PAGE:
We are a commune of inquiring, skeptical, politically centrist, capitalist, anglophile, traditionalist New England Yankee humans, humanoids, and animals with many interests beyond and above politics. Each of us has had a high-school education (or GED), but all had ADD so didn't pay attention very well, especially the dogs. Each one of us does "try my best to be just like I am," and none of us enjoys working for others, including for Maggie, from whom we receive neither a nickel nor a dime. Freedom from nags, cranks, government, do-gooders, control-freaks and idiots is all that we ask for.
I long to talk with some old lover's ghost, Who died before the god of love was born. I cannot think that he, who then loved most, Sunk so low as to love one which did scorn. But since this god produced a destiny, And that vice-nature, custom, lets it be, I must love her that loves not me.
Sure, they which made him god, meant not so much, Nor he in his young godhead practised it. But when an even flame two hearts did touch, His office was indulgently to fit Actives to passives. Correspondency Only his subject was; it cannot be Love, till I love her, who loves me.
But every modern god will now extend His vast prerogative as far as Jove. To rage, to lust, to write to, to commend, All is the purlieu of the god of love. O! were we waken'd by this tyranny To ungod this child again, it could not be I should love her, who loves not me.
Rebel and atheist too, why murmur I, As though I felt the worst that love could do? Love might make me leave loving, or might try A deeper plague, to make her love me too; Which, since she loves before, I'm loth to see. Falsehood is worse than hate; and that must be, If she whom I love, should love me.
I'm greatly fond of John Donne, on whose writings and poems I spent a whole term in college. Many of his poems reflect his struggle between his passionate nature, and his religious beliefs. As you all know, he was raised with more learning than money, and he was a librarian at a nobleman's estate when he met and fell in love with the love of his life, and married her. When she died shortly thereafter, it transformed his poetic genius into a religious wrestling with the concepts and expressions of faith and he became dean of a cathedral.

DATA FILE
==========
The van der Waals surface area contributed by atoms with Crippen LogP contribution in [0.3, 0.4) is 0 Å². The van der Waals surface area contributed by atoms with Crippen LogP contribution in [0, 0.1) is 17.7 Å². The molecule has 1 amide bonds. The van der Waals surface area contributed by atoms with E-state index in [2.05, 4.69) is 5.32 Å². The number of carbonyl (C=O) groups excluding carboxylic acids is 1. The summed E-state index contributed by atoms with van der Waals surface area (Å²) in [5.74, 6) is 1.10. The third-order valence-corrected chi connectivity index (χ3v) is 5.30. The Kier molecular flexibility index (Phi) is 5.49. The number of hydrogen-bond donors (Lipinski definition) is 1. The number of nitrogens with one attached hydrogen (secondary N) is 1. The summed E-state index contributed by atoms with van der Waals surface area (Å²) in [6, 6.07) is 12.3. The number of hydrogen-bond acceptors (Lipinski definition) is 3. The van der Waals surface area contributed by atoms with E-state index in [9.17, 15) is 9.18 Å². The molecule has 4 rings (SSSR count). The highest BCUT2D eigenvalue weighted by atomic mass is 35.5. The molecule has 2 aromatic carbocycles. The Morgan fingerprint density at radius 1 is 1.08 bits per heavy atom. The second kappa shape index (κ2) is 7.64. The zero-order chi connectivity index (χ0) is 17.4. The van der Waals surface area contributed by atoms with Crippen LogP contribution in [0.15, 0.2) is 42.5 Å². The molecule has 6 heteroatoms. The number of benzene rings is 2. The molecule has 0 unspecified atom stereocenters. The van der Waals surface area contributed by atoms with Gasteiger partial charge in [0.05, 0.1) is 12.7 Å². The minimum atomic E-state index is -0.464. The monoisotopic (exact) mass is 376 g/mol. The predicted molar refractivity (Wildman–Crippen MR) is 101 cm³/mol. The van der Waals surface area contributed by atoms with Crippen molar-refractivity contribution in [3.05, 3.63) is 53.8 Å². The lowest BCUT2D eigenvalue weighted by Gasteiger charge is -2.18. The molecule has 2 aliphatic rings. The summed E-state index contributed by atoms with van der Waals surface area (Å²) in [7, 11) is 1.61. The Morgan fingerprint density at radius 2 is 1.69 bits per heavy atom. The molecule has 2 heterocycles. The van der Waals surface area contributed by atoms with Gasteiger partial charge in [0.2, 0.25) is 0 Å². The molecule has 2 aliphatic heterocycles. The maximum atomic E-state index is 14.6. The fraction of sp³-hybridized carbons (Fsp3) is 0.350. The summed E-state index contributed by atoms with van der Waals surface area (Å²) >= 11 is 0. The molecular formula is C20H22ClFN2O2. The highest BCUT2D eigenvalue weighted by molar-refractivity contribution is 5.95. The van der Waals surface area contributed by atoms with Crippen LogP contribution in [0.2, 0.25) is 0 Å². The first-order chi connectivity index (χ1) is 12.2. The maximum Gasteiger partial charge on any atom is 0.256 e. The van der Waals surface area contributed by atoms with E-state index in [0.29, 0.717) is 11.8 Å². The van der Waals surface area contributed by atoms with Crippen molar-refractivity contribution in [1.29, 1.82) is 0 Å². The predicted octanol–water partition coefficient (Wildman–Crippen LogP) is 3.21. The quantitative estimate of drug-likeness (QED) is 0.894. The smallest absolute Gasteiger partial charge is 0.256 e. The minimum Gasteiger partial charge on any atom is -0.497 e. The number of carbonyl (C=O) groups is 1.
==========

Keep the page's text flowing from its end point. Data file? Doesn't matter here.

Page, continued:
Naturally, when I was young, I loved his love poems best. Of the shorter ones, The Good Morrow is a favorite of mine. A mind which can express such thoughts about love as this, is a mind I love.
"I wonder, by my troth, what thou and I
Did 'til we loved? Were we not weaned 'til then? .....
If ever any beauty I did see
Which I desired, and got, 'twas but a dream of thee. ...
And now good morrow to our waking souls
Which watch not one another out of fear,
For love, all love of other sights controls,
And makes one little room an everywhere. "
It leaps across the centuries from his mind to ours, doesn't it?
Donne himself would have been surprised that he is now best known for what he no doubt saw as the ephemeral lyric poetry and "metaphysical" conceits of his youth. He confidently expected to achieve literary immortality for his now largely unread Sermons, which, indeed, are one of the highest pinnacles of English prose. There is now an online edition of this hard-to-find work (which in any case runs to more than a dozen volumes):
Yes, Epistemon, and the Sermons are where the immortal phrase "no man is an island, entire of itself" comes from. Glad to find another Donne enthusiast among the wonderful group of Maggies readers. Even in his poems, Donne's prose was not usually smooth and easy, as his mind wrestled with knotty concepts and thoughts. But he is infinitely worth the trouble to read, and when you get old, to remember.